Koba hasn't had a car for a couple of years. Tea told me that he used to have one, but he also drank all the time, too. He had several car accidents from driving drunk. After his last accident, he repaired the car, sold it, and quit drinking completely (very unusual for a Georgian man).
About six months ago, he decided to get another car -- transportation is nice to have when living so far out of town. Someone suggested that he get a car online from the U.S. and have it shipped to Georgia. Somehow that is cheaper than buying one here. Or maybe it's not necessarily cheaper, but better cars are available that way. Of course, he could have bought one of the million Russian-produced Ladas that putt and clunk down the road everywhere -- but not Koba. He wanted a Mercedes. Back in October, he found a 2000 Mercedes Kompressor something-or-other through an online auction house in New Jersey, and going on photos alone, he bought the car.
Since two weeks before I arrived in Georgia, his car has been en route to Shamgona. (Tea and I have joked that I should've brought the car with me -- it may have gotten here faster!) Every day Koba followed its progress online. In New Jersey, it was loaded onto a container ship and sent to a port city in Belgium. There it was loaded onto a truck and sent overland to Turkey. In Turkey, it was loaded onto another ship and sent across the Black Sea to the Georgian port city of Poti. The car sat on the ship in port for a couple of weeks before finally being unloaded.
Koba is not a patient man. He is kind, honest, trustworthy, thoughtful, and lots of other good things, but not patient. To have to wait almost four months for his car about drove him nuts -- and he drove Tea nuts about having to wait. He fretted about the time it was taking -- about whether it would arrive safely -- about any possible thing that may go wrong. But the day finally came when his car was on the ground in Poti. That day he dressed in his best and took the bus to Poti to pick up his car. There were a few minor things that had to be fixed (he bought it with some dings in it), so he had to take it straight to the mechanic in Zugdidi to be fixed. That entire week while the car was in the shop, Koba went to town every day to watch over the repairs being made -- and he probably did as much hurrying and supervising of the mechanic's work as he possibly could. Finally it was ready to come to Shamgona.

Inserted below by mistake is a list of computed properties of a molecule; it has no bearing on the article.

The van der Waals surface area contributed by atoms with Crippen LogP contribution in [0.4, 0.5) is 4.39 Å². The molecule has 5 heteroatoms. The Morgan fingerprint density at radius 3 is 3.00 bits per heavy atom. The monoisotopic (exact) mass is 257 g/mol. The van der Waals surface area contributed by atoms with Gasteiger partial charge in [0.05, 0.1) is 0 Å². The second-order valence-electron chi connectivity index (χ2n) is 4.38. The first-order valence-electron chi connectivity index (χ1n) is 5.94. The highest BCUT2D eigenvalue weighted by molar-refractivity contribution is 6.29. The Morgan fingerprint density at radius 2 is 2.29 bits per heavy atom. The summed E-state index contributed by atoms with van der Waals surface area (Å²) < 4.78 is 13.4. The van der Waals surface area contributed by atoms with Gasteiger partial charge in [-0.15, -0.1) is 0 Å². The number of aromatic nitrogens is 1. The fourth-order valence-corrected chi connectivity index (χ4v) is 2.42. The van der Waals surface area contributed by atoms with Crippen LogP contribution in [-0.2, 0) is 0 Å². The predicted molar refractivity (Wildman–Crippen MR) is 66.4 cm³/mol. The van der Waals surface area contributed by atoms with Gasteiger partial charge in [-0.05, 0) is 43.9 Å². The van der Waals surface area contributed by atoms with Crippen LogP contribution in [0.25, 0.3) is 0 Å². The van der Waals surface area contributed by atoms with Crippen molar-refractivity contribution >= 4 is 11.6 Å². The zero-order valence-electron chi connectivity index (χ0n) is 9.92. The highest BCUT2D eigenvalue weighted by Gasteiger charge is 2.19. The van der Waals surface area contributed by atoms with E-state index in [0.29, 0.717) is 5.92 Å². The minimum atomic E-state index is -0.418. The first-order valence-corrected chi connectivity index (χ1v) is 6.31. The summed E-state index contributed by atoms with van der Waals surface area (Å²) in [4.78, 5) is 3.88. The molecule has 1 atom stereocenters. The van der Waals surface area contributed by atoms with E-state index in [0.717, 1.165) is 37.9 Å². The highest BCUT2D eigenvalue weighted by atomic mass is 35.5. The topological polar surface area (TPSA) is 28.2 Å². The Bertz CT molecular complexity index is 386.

That was a week ago. Something as big as a new car must be celebrated with a suphra. I'm not real sure how far ahead the car-suphra was planned, but Koba had a goat killed and butchered while I was in Bakuriani (I had no idea this was happening), and when I arrived at the house from my weekend trip last evening, I walked into the middle of the celebration. The living room was full of the dining table surrounded by at least fifteen men -- Koba, an uncle, all of Koba's friends, and our village tamada, Davit (the recent-bride, Lika's grandfather who I danced with at her wedding). I was just getting over the surprise of the hub-bub (should I still be surprised at these things??....no.) Dropping my backpacks on the porch since there was no room to get by the table with them, I edged my way inside and greeted everyone. It was just about dark outside, and the power was still out (it had been out for four days already), so the room was very dim, illuminated only by candlelight. They all wanted to know how my time in Bakuriani was, so I told them what little I could in Georgian -- that it was great -- it was beautiful -- I skied a little -- there was lots of snow -- and it was really cold. That about covered it.
I made my way past everyone and left the man-zone (my friend James's term) for the comfort of the kitchen. Tea made some dinner for me and we talked about our weekends. A little while later, Koba called Tea out of the kitchen and asked her to bring me back to the man-zone (not in those words). They wanted to toast to me, and they wanted Tea to translate. I've had toasts said to me before, but this was different. Davit asked for the horn to be brought -- they had been using regular glasses for wine, but bringing out the horn meant that he wanted this to be a special toast. He began the round of toasts dedicated to me -- for my health, for my profession, for my family, that I would have success in everything I do, that I would find a husband, and that I would stay in Georgia. Everyone at the table took their turn toasting to me, and Tea translated for each one. One of Koba's friends made a comment that the whole village loves me, and thinks of me as one of them. I thanked them all with my own "thanks-toast" (a necessary follow-up to a personal toast), and I drank a glass of wine for them. Koba and Davit were so pleased that I drank a whole glass for them -- they know that I don't usually drink for toasts. I wanted them to know that I respect them and am thankful for their love and support that they show me on a daily basis. Drinking a glass of wine shows this in a way (for Georgians) that words cannot express. Although Tea translated my thanks to them all, downing a glass of wine spoke volumes more than my words.
So, the car has been celebrated -- not quite the same as christening.... but for Koba, I'm sure it's better!